introduces concept of customer as a temporary employee during service provision
Abstract: Focuses on the roles of customers in creating quality and productivity in service experiences. Presents two conceptual frameworks to aid managerial understanding and focus research efforts on customer participation. The first framework captures levels of customer participation across different types of services. The second discusses three major roles of customers in the service delivery process. Two examples of the concepts are presented ‐ one in a weight loss context and the other in a mammography screening setting. Both are based on empirical research and illustrate specific applications of customers’ roles in creating the service experience.
introduces concept of customer as a temporary employee during service provision
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Abstract: In this paper we provide a conceptual approach to modelling value propositions. We argue that rigorous modelling in an ontological style could improve several aspects of business. Modelling and mapping value propositions helps better understanding the value a company wants to offer its customers and makes it communicable between various stakeholders. Using a common language (ontology) in defining a company's offering brings manager's mental models into a common form. Further, conceptually seized value propositions are comparable to the value propositions of a firm's competitors because the follow a rigid framework and make it possible to identify the competitive position of a firm's value proposition.
Gives a model of value life cycle Value appropriation – creation Value consumption – ownership/usage Value renewal – for example firmware upgrades giving new functionality Value transfer – value has gone for customer, but may still be able to gain value by transferring ownership (e.g. 2nd hand sales)
Abstract: Loyal customers are the key factor of success in all organizations. They spend money, they recommend to others and they repeat buy from the same organization, as long as it delivers consistent value. Creating and delivering value where it is needed is not an easy job for a marketing planner. This study seeks to provide strong understanding of the concept of the value proposition from the academic perspective, as regards the actual understanding of what customers perceive about the organizations. This study took place in Southampton in the United Kingdom, on customers of four main supermarkets to identify the way they shop, the value they seek and the value they actually obtain from each supermarket. The method used for this study was qualitative with a use of mini-depth interviews as the approach of collecting and analyzing the data. The results indicated that the value proposition is a widely used concept, but there is no specific definition of it. Value can be created through more than one element, such as price, quality and location. Companies therefore are responsible for setting the value they seek to deliver based on their strategies and their shareholders' values. They are responsible for communicating them and managing the change occurring in the market. Marketing provides marketing strategies and tactics that are aligned with the overall strategies of the organization, to help deliver the best value to customers. Interview results showed that customers perceive different type of values mainly depends on their age, marital status, home location, and shop prices. Some supermarkets communicate their values clearly and some do not. Some of them provide more than one element of value and others tend to focus on just one, such as Waitrose focusing on quality. The findings provided some strategic recommendations on both sides to help improve the value proposition to end customers. This includes corporate and marketing strategic considerations and the need to identify and fulfill customers' expectations. Creating competitive advantage will finally lead to customers' loyalty and generate profits.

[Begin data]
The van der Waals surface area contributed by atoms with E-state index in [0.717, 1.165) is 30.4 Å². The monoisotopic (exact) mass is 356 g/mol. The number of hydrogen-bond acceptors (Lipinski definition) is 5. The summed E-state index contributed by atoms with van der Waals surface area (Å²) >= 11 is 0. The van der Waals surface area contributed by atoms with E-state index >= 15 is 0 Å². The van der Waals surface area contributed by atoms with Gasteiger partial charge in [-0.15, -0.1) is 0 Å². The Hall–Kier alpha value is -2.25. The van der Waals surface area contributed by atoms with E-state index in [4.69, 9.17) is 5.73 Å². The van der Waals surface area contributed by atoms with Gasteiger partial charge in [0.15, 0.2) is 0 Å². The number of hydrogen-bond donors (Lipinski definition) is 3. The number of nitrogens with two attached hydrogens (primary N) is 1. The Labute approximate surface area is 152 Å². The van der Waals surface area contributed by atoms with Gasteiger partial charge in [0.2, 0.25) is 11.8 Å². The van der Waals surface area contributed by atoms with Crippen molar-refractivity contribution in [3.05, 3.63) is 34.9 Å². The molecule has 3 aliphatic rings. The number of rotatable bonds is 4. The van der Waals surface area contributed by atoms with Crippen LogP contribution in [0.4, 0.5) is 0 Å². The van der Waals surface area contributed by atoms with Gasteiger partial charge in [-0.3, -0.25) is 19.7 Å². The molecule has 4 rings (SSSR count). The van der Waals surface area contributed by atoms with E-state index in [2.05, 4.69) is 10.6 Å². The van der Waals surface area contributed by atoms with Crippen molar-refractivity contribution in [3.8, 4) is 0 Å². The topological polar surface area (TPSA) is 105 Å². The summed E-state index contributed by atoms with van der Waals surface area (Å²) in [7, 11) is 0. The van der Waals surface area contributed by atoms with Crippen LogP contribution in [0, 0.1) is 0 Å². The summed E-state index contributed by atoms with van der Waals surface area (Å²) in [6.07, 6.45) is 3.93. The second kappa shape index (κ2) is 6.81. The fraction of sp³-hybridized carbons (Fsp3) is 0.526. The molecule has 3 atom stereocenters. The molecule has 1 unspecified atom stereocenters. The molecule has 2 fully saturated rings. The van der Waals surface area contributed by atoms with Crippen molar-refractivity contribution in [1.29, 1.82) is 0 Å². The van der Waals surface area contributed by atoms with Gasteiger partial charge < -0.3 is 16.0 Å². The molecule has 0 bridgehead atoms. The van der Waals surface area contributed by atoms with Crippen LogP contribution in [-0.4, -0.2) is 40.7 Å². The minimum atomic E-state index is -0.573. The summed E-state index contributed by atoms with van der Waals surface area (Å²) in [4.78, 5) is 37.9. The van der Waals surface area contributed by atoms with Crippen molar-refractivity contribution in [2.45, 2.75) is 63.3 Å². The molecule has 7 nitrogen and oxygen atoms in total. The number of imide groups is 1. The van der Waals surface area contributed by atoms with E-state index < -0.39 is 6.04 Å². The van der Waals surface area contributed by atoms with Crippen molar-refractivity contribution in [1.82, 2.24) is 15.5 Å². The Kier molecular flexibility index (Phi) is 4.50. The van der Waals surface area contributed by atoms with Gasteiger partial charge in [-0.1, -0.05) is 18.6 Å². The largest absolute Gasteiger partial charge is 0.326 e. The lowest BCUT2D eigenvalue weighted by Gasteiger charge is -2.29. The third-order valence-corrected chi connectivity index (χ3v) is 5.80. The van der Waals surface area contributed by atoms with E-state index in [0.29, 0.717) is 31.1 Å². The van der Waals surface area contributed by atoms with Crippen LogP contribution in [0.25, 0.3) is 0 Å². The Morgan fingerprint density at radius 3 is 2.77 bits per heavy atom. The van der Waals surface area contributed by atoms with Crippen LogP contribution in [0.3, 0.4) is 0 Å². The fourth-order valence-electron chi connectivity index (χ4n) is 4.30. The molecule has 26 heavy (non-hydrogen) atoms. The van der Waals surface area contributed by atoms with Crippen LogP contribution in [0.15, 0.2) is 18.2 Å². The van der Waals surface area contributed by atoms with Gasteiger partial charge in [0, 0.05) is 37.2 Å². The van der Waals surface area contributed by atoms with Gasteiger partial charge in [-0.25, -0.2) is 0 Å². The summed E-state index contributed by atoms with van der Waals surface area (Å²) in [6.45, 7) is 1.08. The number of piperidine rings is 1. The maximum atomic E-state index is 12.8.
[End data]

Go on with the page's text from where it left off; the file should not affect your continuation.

Defines value proposition.